Atlantic City’s Revel Casino Hotel Receives $90 Million Bid
There has been a lot of news lately surrounding the awfulness that is Atlantic City and today, there’s more. In actuality, this news is somewhat decent. No, Atlantic City is not suddenly Willy Wonka’s chocolate factory, but at least something obscenely negative didn’t happen to a Boardwalk casino for once.
On Wednesday, the Wall Street Journal reported that real-estate developer Glenn Straub has put a bid in to buy the Revel Casino Hotel for $90 million. He was vague when asked about it by the WSJ, saying that his offer is “an opportunity to turn things around.”
“That’s what they need right now—a new direction,” he said. “Give us our six months, and we’ll actually physically be open. In two years, we’ll be 100% open.”
On the one hand, a “new direction” could involve a gambling-free makeover, but considering the city that it is in, the space already devoting to gaming, and the gaming assets the Revel must have, it would be odd to turn it into something completely gambling-unrelated. The six months / two years comment could potentially mean that parts of the property, maybe restaurants, shops, and other entertainment, could be put in play first, with gambling to follow later. This is just speculation on this writer’s part, though.
The Revel epitomizes terrible investment. Opened just two and a half years ago on April 2nd, 2012, the Revel cost $2.4 billion to build. It was designed by the architecture firm Arquitectonica, which also designed, among many other buildings, AmericanAirlines Arena in Miami, Philips Arena in Atlanta, the Westin Hotel in Times Square, Golden Moon Casino in Mississippi, the Cosmopolitan Resort & Casino in Las Vegas, and the City of Dreams Casino Resort in Macau. Its 57-story hotel tower is the tallest building in Atlantic City and the second tallest in the entire state; the Revel was clearly built to be a luxury competitor to the Borgata (Tishman Realty & Construction was the construction manager for both projects).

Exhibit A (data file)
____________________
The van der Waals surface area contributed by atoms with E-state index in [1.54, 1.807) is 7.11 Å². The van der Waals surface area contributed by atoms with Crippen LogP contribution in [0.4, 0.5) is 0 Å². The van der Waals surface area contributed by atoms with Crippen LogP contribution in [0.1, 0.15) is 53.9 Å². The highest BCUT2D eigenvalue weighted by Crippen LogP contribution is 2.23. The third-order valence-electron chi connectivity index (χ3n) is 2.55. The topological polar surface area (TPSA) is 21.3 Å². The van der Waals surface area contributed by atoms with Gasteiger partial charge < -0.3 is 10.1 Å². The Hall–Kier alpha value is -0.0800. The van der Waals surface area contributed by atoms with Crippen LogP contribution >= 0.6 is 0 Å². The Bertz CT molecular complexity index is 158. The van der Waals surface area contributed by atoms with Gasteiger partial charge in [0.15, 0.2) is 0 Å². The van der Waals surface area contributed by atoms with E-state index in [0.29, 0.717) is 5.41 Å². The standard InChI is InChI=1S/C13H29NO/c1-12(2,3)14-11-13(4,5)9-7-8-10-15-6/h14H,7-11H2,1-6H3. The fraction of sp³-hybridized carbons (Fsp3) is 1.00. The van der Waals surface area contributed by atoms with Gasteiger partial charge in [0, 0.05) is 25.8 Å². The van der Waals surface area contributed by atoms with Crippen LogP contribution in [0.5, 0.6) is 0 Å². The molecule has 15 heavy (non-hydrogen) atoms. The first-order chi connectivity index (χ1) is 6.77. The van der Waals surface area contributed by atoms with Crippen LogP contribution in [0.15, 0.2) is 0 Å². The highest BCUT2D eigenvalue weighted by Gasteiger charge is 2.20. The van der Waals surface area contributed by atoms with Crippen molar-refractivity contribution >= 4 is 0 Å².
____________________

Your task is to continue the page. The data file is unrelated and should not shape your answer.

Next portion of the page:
Of course, building a luxury casino in the midst of a slow economy and when Atlantic City has been losing visitors to casinos in neighboring states lends itself to the loss of money. Revel first came out of bankruptcy in May 2013 and filed again in June 2014 before finally shutting down this month.
After emerging from bankruptcy last year, the Revel tried to make changes to get back on track, but couldn’t stop the bleeding. Last July, it tried to attract players by offering to refund any losses over $100. Players wouldn’t just be able to walk to the cage and get the entire refund, though – the refund would be distributed over 20 weeks and players would have to visit the Revel to claim it. Casino management also tried to reinvent the Revel into “Revel 2.0” by focusing on the local and regional gambler. They even lifted a ban on smoking to try to win people back. Revel also closed its poker room in July 2013.
None of it worked, though. Now Revel might be known best as the casino where former Baltimore Ravens running back Ray Rice punched his wife unconscious. That and being a $2.4 billion casino that sold two years later for $90 million.
According to NJBiz.com, Straub’s company, Polo North Country Club, has deposited $10 million into an escrow account in advance of the potential purchase. The Revel still intends to field other offers. An auction for the property is scheduled for September 24th at 9:00am and the Revel has requested that the bid deadline be moved to September 23rd at 4:00pm.
The WSJ said that Alex Meruelo of the Meruelo Group also put in a bid for the Revel. Another offer has come from Carl Icahn, who holds the bulk of the debt owed by Trump Entertainment Resorts, which owns the Trump Plaza and Trump Taj Mahal casinos in Atlantic City. Trump Entertainment just filed for Chapter 11 bankruptcy, which could result in Icahn taking over the two casinos. The Trump Plaza is scheduled to close within days and lawyers for Trump Entertainment say that if concessions cannot be made with its main lender and labor union, the Taj Mahal may close in November.
Two other Atlantic City casinos have closed this year: the Atlantic Club and Revel’s next door neighbor, Showboat. Should the Trump Taj Mahal close, there will be just seven Atlantic City casinos left inhabited from the twelve at the year’s beginning. There were an estimated 32,000 employees of those dozen casinos; there will be an estimated 8,000 fewer by the end of the year.